Evacuate from oven, garnish with the fun extras of your choice, and there you have it! You now have a delicious pizza that didn't take you 45 minutes after ordering or cost you $30! This is a great project for a rainy day, and this pizza dough is so incredibly versatile that it can be put on a hot grill as well as a cast-iron flat top. I encourage you to have fun with pizza, because it's a wonderful food that deserves a lot of fun when it's being made. 

Thanks so much for spending some time with me! Happy cooking and happy eating!

Thursday, January 21, 2021

Chocolate Sugar Cream Pie

Best of all, this pie is vegan!

Mirror glaze? Jelly Cakes? Of course, they're all gorgeous, but what has caught my eye as of late is the new trend of "Desperation Pies." I must not be the only one who's attention has been grabbed, as Bon Appetit has written about them, as well! This pie is a twist on an American classic desperation pie, known as a Sugar Cream pie...also known as a Hoosier pie! What is so amazing about this pie is that there are no eggs in it. This is great if you have a dietary restriction, a food allergy, or even just plain don't feel like driving to the store when you're out of eggs. Either way, it's an impossibly silky texture with only a few simple ingredients. Here's how to make it!

Vegan Sugar Cream Pie
*marshmallows optional
  • 1 can full-fat coconut milk
  • 1/2 c almond or hemp milk
  • 1/2 c or 3.5 oz white sugar
  • 1/2 c or 3.5 oz brown sugar
  • 1/3 c dark cocoa powder
  • 4 Tbsp all-purpose flour
  • 4 Tbsp tapioca starch
  • 1 tsp instant coffee
    • The freeze-dried kind, if you please!
  • 1/2 tsp kosher salt
  • ** 1 tsp cardamom
    • I just really like cardamom and chocolate, but you can omit this if you like
  • 1 pie shell, unbaked
    • If you need a recipe, follow this one!
      • 14 oz all-purpose flour
      • 4 oz vegan butter such as Earth balance or Flora
      • 4 oz vegetable shortening
      • Enough vodka to bring it all together, usually 1/2 c
    • Simply blend this by hand or in a standing mixer with a paddle attachment, wrap, and chill for an hour before rolling out to use. So easy!

Roll your pie dough out into your chosen pie dish and chill while you let your oven preheat to 325 degrees F. I suggest also lining a sheet pan with aluminum foil so you may set your pie on later. Even better, set the baking rack of your oven to the lowest point, so that the crust will be closer to the bottom. It's imperative that your dough be quite cold when it goes in the oven, so you'll get a flaky crust! Please note that you may parbake this crust if you like, but in all honesty I've never noticed much of a difference so you may as well save yourself the extra step and just bake it straight.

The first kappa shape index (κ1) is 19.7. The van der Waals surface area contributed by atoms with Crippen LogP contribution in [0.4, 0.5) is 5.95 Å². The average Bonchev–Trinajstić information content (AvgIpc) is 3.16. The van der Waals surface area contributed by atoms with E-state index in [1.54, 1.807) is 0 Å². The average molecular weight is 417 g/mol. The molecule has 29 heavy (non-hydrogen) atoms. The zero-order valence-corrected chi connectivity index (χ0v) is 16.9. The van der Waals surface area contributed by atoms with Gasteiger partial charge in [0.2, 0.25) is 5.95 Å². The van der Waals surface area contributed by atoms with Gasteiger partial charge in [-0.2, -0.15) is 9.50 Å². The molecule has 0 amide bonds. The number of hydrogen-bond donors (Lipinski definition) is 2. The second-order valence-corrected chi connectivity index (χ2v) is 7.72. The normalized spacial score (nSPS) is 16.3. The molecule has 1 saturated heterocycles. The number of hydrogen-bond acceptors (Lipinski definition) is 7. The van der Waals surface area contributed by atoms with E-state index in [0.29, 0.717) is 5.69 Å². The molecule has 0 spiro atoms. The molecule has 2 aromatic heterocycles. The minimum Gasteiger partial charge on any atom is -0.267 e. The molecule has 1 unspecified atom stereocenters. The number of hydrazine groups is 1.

To make your sugar cream pie, simply combine all of the dry ingredients in a large bowl with a whisk. This is the most-important step to getting a lump-free custard, so make sure that all of the dry ingredients - cocoa powder, sugars, flours, etc. - are all in there and all well-mixed. Slowly add your 1/2 cup of almond milk and stir in with a whisk. Add in half the coconut milk and stir until completely combined and utterly smooth, being sure to scrape the sides well. The last thing you want in this pie is patches of dry stuff! 

Add the last of the coconut milk, scrape all sides with a spatula, and stir well. You may even put this mixture in the blender, if you like, to ensure that it is as smooth as it could be! Cover this mixture with plastic wrap and let sit for about 10 minutes to hydrate. 

When you're ready to bake, place your chilled pie dish on the foil-lined sheet tray and open your oven door. Uncover your chocolate mixture and give it a good, slow stir with a spatula first, and then a whisk. You do not want any sedimentary action in your bowl! Everything should be floating when you put your pie custard into the oven, and that's how you get such a silky texture. Get ready!

Pull the bottom rack of the oven halfway and place your sheet tray and pie pan upon it. Grab your custard, give it a final stir with a spatula, and pour it straight into the pie shell. It should fill it all the way up to the top! If you have any bubbles, you may pop them with a quick blast of a torch, but it is not necessary. Finally, gently push the pie on the rack back into the oven, being slow and steady so you won't spill this extra-liquidy filling everywhere. Close up the oven and bake at 325 for 45 - 60 minutes, depending on the weather. This pie will take quite a while to set up, but you won't have to worry too much about over-baking it because there are no eggs to scramble!

In the meantime, while we wait, may I speak for a moment about the history of Desperation Pies? If you'd like to skip this part, just click here to your next step...

You might know a desperation pie not by type, but by name: Vinegar pie, Sugar Cream Pie, Shoofly Pie, even Water Pie... These pies came out of the kitchens of American cooks during times of economic hardship, such as the American Civil War or the Great Depression. I even recall hearing Caroline Ingalls mention "Vinegar pie" during an old rerun of Little House on the Prairie as a child. It sounded old-timey and disgusting, but this funny treat has gained quite a bit of notoriety recently! I suppose it's no surprise with the pandemic. I personally am glad that these forgotten treats are making their way back onto the table. I just love eating history!

A desperation pie is a pie that's simply made with few ingredients that may be found in a pantry. I know that "water pie" doesn't sound great, but you must admit that it does intrigue, by only name alone. How could something called 'water pie' be tasty? Or Vinegar pie? Quite simply!

Humanity has always been resourceful. Sugar cream pie, or Hoosier pie, itself is said to be an Indiana staple brought over from the Quaker settlers. We love a sweet treat, but resources are likely scarce on the prairie when you're trying to build a barn and keep wolves away at the same time. It's traditionally made simply with milk, flour, and sugar. We can't have dairy, of course, so I made one for us with coconut and almond milks instead. It is only a happy coincidence that this pie is made vegan, and is just about the tastiest, creamiest pie I've made in quite a long time! Why is that?